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7/10/2017 10:25:00 AM
Peaceable Primate Sanctuary gives rescued baboons new life in Winamac
A baboon just fresh from playing outside sits in the shade of an enclosure at the Peaceable Primate Sanctuary in Winamac. Staff photo by Becky Malewitz
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A baboon just fresh from playing outside sits in the shade of an enclosure at the Peaceable Primate Sanctuary in Winamac. Staff photo by Becky Malewitz

• 6415 N. 900 West, Winamac, Ind.

• If you want to visit the sanctuary, call 574-896-0590 to schedule an appointment. A donation to the sanctuary is requested for a tour.

• Anyone interested in volunteering at the sanctuary can visit www.baboonsanctuary.org and fill out a volunteer form under the “contribute” tab. You can also donate and find a “wish list” for the sanctuary. You can also find more at www.facebook.com/peaceableprimatesanctuary.

• Visit www.southbendtribune.com/multimedia for video of the Peaceable Primate Sanctuary.



Lincoln Wright, South Bend Tribune

WINAMAC — Benjamin looks longingly at Caitlin from a distance on a recent sunny afternoon. He’s never had a lady of his own, but he’s in love with Caitlin.

But Benjamin will never get to be with Caitlin because she already has a partner of her own. So all Benjamin can do for now is sit and watch Caitlin with his hand resting on the metal mesh fence that separates them.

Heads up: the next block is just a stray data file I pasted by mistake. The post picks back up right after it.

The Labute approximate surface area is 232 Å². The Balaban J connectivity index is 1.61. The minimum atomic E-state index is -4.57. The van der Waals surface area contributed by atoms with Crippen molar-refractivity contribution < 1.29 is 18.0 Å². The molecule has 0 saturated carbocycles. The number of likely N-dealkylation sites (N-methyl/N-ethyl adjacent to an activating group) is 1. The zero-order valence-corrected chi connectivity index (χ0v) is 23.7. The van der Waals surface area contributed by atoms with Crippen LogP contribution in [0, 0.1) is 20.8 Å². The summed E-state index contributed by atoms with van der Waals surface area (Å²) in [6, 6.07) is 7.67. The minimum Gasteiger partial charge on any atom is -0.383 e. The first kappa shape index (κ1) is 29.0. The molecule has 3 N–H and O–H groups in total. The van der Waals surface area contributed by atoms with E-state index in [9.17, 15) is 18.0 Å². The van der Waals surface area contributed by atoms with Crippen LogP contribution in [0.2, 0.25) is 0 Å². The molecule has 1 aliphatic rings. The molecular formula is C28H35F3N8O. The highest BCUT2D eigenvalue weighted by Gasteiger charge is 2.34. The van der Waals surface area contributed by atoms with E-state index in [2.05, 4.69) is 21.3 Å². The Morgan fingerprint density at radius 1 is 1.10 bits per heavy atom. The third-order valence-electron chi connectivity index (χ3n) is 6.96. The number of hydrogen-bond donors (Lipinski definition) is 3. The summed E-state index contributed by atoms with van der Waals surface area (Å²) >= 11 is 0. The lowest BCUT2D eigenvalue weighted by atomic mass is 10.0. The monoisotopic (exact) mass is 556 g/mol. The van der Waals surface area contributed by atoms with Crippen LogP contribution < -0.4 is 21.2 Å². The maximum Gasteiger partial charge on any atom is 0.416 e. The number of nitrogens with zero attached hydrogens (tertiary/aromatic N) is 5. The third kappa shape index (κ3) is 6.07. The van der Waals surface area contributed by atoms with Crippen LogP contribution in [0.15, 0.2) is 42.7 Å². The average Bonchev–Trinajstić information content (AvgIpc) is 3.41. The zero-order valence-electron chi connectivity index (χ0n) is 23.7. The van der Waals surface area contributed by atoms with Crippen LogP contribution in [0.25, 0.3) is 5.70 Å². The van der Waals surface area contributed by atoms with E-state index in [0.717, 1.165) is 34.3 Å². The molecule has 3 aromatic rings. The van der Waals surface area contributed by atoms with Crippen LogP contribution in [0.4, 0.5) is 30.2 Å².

Benjamin and Caitlin are just two of the 16 baboons rescued from the pet trade and lab testing that now call the Peaceable Primate Sanctuary home. The sanctuary has been open for a little more than a year now in a rural area around Winamac, about 1 hour and 20 minutes southwest of South Bend.

The baboons are partly separated by species, which is why Caitlin and Benjamin aren’t together. Caitlin and her partner Gondwana are Red baboons, Benjamin is a Hamadryas. The two largest groups are made up of Olive baboons.

The baboons are also separated by which animals get along the best, because like humans, some baboons just don’t like each other.

The sanctuary was 16 years in the making, Director Scott Kubisch said. Kubisch was watching videos one day and came upon a video of a baboon in a small cage in a research lab, he said, so he thought there was something more he could do to help primates.

He decided on building a sanctuary, but at first he was thinking of rescuing chimpanzees. While chimps used to be a preferred choice for medical testing, Kubisch said, he found out that in recent years there are far more baboons being used.

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Editor, John C. DePrez Jr.; Executive Editor, Carol Rogers; Publishers: IBRC and IAR


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